These challenges are in no way a closed shop because different people react very differently to the condition, both physically and mentally, and what may be simple for one diabetic could most certainly be a great challenge for another. We will now take a look at possible scenarios which you may well associate yourself with.
Testing your blood glucose level
It may sound very simple, it may sound irrelevant to some people but there is no doubt that many people have a phobia for needles, blood and testing your blood glucose level has been a challenge for many people. However, it does seem as though the vast majority of diabetics very quickly adapt to this regular activity because in essence it is the key to controlling diabetes and ensuring that they are able to live as normal a life as possible.
You should not underestimate the impact which needles and blood can have on some individuals who have been known to faint, collapse or shake with terror – but these are fears which can be overcome!
For some diabetics the issue of driving in their home country, where regulations seem to differ from country to country, can be very challenging indeed. In many countries you will need to inform the regulatory authorities that you are diabetic although in some instances this will only be applicable if your medication has the potential to bring on a hypoglycaemic episode. It is advisable to check out the relevant regulations in your particular country because they do differ across the world.
The issue of insurance is also one which should be looked into in great detail because the vast majority of countries will request that diabetics inform their insurance company of their condition if they are looking to drive. There is the potential for your insurers to be invalidated your cover, as well as your driving licence, if the relevant authorities are not made aware of your condition. This could then potentially leave you open to significant damages in the event of an accident or even criminal charges. It is vital that you monitor this particular issue because in many cases it is simply a matter of involving your doctor to ensure that you are abiding by the rules and regulations.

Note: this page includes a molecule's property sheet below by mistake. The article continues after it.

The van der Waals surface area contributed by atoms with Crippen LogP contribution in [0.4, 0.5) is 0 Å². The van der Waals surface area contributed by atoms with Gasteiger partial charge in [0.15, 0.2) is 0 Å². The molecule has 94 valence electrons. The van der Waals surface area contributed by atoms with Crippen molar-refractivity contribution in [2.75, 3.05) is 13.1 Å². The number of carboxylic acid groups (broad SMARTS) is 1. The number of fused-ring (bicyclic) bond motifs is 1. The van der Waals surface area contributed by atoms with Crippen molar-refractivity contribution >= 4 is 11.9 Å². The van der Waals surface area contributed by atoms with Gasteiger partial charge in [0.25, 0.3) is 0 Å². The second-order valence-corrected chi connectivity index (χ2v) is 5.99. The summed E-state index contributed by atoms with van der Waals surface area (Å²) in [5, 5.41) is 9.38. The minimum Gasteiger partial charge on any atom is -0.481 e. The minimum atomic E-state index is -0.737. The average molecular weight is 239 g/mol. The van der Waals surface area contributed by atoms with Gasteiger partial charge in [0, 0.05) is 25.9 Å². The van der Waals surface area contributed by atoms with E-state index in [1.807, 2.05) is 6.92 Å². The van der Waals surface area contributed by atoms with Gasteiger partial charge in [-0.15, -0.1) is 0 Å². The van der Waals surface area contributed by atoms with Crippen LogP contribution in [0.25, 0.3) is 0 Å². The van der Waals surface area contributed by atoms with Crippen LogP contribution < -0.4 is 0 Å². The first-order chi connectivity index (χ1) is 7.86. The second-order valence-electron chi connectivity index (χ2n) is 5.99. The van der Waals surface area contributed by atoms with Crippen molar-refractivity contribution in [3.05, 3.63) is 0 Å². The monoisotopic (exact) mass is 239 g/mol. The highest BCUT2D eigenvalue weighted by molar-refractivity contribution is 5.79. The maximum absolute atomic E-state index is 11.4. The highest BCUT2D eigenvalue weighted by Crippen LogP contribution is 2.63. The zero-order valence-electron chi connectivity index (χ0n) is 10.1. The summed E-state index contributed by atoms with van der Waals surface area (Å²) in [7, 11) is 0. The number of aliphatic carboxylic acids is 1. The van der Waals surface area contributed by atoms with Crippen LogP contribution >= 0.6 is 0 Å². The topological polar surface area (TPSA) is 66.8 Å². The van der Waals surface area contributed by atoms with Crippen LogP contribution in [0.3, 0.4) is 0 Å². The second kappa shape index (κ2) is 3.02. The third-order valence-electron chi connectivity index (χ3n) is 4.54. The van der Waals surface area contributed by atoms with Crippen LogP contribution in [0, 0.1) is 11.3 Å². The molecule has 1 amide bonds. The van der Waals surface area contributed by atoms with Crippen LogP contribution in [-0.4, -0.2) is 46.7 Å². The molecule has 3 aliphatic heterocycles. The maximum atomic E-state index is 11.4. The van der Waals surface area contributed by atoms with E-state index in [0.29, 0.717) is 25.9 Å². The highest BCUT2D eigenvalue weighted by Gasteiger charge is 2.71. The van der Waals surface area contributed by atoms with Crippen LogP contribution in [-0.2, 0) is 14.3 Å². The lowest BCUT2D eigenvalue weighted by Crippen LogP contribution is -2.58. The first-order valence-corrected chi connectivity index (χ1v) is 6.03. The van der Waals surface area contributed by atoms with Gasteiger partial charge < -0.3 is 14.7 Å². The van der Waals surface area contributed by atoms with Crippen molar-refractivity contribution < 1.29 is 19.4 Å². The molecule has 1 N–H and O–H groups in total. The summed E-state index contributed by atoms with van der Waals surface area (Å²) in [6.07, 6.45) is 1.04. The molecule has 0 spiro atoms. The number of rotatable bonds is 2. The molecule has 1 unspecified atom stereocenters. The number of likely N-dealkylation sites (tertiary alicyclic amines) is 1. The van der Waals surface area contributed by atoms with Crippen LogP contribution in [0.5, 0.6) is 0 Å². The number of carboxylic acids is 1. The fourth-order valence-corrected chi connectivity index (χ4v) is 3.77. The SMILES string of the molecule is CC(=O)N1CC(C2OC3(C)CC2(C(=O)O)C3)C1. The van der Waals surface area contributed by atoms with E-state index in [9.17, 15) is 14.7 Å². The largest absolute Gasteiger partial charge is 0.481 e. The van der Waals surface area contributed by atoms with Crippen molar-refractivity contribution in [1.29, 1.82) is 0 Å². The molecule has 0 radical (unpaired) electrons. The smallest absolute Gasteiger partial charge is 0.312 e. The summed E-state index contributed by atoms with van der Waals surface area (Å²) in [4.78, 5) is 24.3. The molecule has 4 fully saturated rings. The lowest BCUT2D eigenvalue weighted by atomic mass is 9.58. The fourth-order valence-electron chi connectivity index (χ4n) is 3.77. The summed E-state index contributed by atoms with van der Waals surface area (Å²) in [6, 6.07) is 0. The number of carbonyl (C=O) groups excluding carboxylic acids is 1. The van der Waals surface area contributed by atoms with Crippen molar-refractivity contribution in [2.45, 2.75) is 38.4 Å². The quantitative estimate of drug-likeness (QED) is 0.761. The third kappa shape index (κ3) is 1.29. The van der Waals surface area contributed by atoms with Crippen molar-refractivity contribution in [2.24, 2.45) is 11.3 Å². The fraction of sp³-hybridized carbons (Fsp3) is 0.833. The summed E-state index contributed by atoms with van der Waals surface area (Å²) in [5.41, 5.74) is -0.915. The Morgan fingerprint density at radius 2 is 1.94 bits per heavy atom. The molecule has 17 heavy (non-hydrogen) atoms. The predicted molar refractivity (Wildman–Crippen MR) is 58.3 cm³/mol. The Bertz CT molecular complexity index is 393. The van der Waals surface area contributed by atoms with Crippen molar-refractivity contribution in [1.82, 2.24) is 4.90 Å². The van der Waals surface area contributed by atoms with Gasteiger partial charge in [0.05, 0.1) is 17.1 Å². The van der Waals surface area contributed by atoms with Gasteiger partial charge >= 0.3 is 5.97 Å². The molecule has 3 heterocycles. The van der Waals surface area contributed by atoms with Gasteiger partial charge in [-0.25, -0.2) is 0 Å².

Changing your diet
One of the first impacts the diagnosis of diabetes will have on your everyday life is your diet. You will very quickly become more aware of the contents of individual foods, very quickly learn how they impact your blood glucose levels and no doubt changes will need to be made in your eating habits. However, while certain foods will have a significant impact upon your blood glucose levels this is not to say that you cannot treat yourself on occasions by trying to balance your food intake, sugar intake etc.
The automatic assumption for those who have been diagnosed with diabetes is that they will not be able to eat their favourite ice cream, sweets, etc but if you are sensible and take a balanced approach this is not always the case. Individual circumstances will be very different, you will need to take specific advice from your doctor and ultimately you will need to ensure there is no danger to your health going forward. Changes will need to be made in your diet but this does not mean that you will have to cut out everything that you have ever craved!